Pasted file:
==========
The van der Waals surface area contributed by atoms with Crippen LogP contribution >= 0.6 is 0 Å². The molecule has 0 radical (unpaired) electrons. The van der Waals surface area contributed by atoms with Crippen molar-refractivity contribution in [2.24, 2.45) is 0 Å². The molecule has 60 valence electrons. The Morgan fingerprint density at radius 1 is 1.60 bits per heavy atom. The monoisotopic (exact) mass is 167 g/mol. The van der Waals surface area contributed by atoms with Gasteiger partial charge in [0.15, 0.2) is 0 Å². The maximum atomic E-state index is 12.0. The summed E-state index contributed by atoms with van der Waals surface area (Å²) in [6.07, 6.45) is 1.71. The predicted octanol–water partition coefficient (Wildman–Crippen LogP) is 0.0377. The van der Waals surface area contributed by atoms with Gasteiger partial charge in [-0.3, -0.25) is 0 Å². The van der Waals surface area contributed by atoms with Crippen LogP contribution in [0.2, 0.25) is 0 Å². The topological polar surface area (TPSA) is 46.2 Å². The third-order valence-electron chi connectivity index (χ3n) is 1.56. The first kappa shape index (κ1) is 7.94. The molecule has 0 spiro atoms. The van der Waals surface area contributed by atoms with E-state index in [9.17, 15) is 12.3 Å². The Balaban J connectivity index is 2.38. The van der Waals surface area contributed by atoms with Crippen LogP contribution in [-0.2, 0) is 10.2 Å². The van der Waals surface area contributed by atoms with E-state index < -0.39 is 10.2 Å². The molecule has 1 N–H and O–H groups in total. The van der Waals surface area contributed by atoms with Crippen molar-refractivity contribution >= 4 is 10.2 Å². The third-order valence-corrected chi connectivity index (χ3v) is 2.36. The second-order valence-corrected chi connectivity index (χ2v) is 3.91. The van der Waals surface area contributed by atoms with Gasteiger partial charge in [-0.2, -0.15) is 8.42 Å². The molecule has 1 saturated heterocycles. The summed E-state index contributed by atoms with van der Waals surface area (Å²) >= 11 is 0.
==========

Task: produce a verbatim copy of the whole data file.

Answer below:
The van der Waals surface area contributed by atoms with Crippen LogP contribution >= 0.6 is 0 Å². The molecule has 0 radical (unpaired) electrons. The van der Waals surface area contributed by atoms with Crippen molar-refractivity contribution in [2.24, 2.45) is 0 Å². The molecule has 60 valence electrons. The Morgan fingerprint density at radius 1 is 1.60 bits per heavy atom. The monoisotopic (exact) mass is 167 g/mol. The van der Waals surface area contributed by atoms with Gasteiger partial charge in [0.15, 0.2) is 0 Å². The maximum atomic E-state index is 12.0. The summed E-state index contributed by atoms with van der Waals surface area (Å²) in [6.07, 6.45) is 1.71. The predicted octanol–water partition coefficient (Wildman–Crippen LogP) is 0.0377. The van der Waals surface area contributed by atoms with Gasteiger partial charge in [-0.3, -0.25) is 0 Å². The van der Waals surface area contributed by atoms with Crippen LogP contribution in [0.2, 0.25) is 0 Å². The topological polar surface area (TPSA) is 46.2 Å². The third-order valence-electron chi connectivity index (χ3n) is 1.56. The first kappa shape index (κ1) is 7.94. The molecule has 0 spiro atoms. The van der Waals surface area contributed by atoms with E-state index in [9.17, 15) is 12.3 Å². The Balaban J connectivity index is 2.38. The van der Waals surface area contributed by atoms with Crippen LogP contribution in [-0.2, 0) is 10.2 Å². The van der Waals surface area contributed by atoms with E-state index < -0.39 is 10.2 Å². The molecule has 1 N–H and O–H groups in total. The van der Waals surface area contributed by atoms with Crippen molar-refractivity contribution >= 4 is 10.2 Å². The third-order valence-corrected chi connectivity index (χ3v) is 2.36. The second-order valence-corrected chi connectivity index (χ2v) is 3.91. The van der Waals surface area contributed by atoms with Gasteiger partial charge in [-0.2, -0.15) is 8.42 Å². The molecule has 1 saturated heterocycles. The summed E-state index contributed by atoms with van der Waals surface area (Å²) >= 11 is 0.